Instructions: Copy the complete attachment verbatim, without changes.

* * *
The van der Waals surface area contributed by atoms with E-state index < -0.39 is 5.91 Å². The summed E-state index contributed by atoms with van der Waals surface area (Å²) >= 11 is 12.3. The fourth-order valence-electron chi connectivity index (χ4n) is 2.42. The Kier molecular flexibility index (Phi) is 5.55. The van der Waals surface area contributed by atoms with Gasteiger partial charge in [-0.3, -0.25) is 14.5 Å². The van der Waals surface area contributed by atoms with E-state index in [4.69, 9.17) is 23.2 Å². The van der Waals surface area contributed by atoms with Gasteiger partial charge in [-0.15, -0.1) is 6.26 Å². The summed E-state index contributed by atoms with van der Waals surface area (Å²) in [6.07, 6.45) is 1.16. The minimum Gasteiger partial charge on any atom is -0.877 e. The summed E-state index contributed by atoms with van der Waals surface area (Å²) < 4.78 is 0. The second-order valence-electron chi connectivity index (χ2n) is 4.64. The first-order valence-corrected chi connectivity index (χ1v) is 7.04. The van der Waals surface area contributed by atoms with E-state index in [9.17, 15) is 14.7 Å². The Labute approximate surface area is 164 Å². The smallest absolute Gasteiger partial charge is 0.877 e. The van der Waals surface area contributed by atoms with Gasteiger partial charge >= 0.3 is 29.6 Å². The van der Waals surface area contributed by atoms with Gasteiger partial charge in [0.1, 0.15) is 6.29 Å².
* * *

The van der Waals surface area contributed by atoms with E-state index < -0.39 is 5.91 Å². The summed E-state index contributed by atoms with van der Waals surface area (Å²) >= 11 is 12.3. The fourth-order valence-electron chi connectivity index (χ4n) is 2.42. The Kier molecular flexibility index (Phi) is 5.55. The van der Waals surface area contributed by atoms with Gasteiger partial charge in [-0.3, -0.25) is 14.5 Å². The van der Waals surface area contributed by atoms with E-state index in [4.69, 9.17) is 23.2 Å². The van der Waals surface area contributed by atoms with Gasteiger partial charge in [-0.15, -0.1) is 6.26 Å². The summed E-state index contributed by atoms with van der Waals surface area (Å²) in [6.07, 6.45) is 1.16. The minimum Gasteiger partial charge on any atom is -0.877 e. The summed E-state index contributed by atoms with van der Waals surface area (Å²) < 4.78 is 0. The second-order valence-electron chi connectivity index (χ2n) is 4.64. The first-order valence-corrected chi connectivity index (χ1v) is 7.04. The van der Waals surface area contributed by atoms with E-state index in [9.17, 15) is 14.7 Å². The Labute approximate surface area is 164 Å². The smallest absolute Gasteiger partial charge is 0.877 e. The van der Waals surface area contributed by atoms with Gasteiger partial charge >= 0.3 is 29.6 Å². The van der Waals surface area contributed by atoms with Gasteiger partial charge in [0.1, 0.15) is 6.29 Å².